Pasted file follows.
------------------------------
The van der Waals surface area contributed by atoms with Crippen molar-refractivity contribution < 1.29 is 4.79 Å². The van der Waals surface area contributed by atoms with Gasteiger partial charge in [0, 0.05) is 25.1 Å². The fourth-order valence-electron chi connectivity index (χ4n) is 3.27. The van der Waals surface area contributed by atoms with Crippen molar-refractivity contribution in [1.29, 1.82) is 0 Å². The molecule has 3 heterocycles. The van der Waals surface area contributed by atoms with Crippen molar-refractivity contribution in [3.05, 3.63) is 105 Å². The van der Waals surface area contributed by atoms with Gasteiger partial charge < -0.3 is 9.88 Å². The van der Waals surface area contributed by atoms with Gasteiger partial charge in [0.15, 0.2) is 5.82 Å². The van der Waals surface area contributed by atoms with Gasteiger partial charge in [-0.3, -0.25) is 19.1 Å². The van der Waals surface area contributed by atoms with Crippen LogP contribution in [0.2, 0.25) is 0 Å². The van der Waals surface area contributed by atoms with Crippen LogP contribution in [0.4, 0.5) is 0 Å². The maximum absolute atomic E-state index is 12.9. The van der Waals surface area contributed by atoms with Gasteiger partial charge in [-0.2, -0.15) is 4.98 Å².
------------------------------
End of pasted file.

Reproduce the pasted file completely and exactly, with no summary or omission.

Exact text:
The van der Waals surface area contributed by atoms with Crippen molar-refractivity contribution < 1.29 is 4.79 Å². The van der Waals surface area contributed by atoms with Gasteiger partial charge in [0, 0.05) is 25.1 Å². The fourth-order valence-electron chi connectivity index (χ4n) is 3.27. The van der Waals surface area contributed by atoms with Crippen molar-refractivity contribution in [1.29, 1.82) is 0 Å². The molecule has 3 heterocycles. The van der Waals surface area contributed by atoms with Crippen molar-refractivity contribution in [3.05, 3.63) is 105 Å². The van der Waals surface area contributed by atoms with Gasteiger partial charge < -0.3 is 9.88 Å². The van der Waals surface area contributed by atoms with Gasteiger partial charge in [0.15, 0.2) is 5.82 Å². The van der Waals surface area contributed by atoms with Gasteiger partial charge in [-0.3, -0.25) is 19.1 Å². The van der Waals surface area contributed by atoms with Crippen LogP contribution in [0.2, 0.25) is 0 Å². The van der Waals surface area contributed by atoms with Crippen LogP contribution in [0.4, 0.5) is 0 Å². The maximum absolute atomic E-state index is 12.9. The van der Waals surface area contributed by atoms with Gasteiger partial charge in [-0.2, -0.15) is 4.98 Å².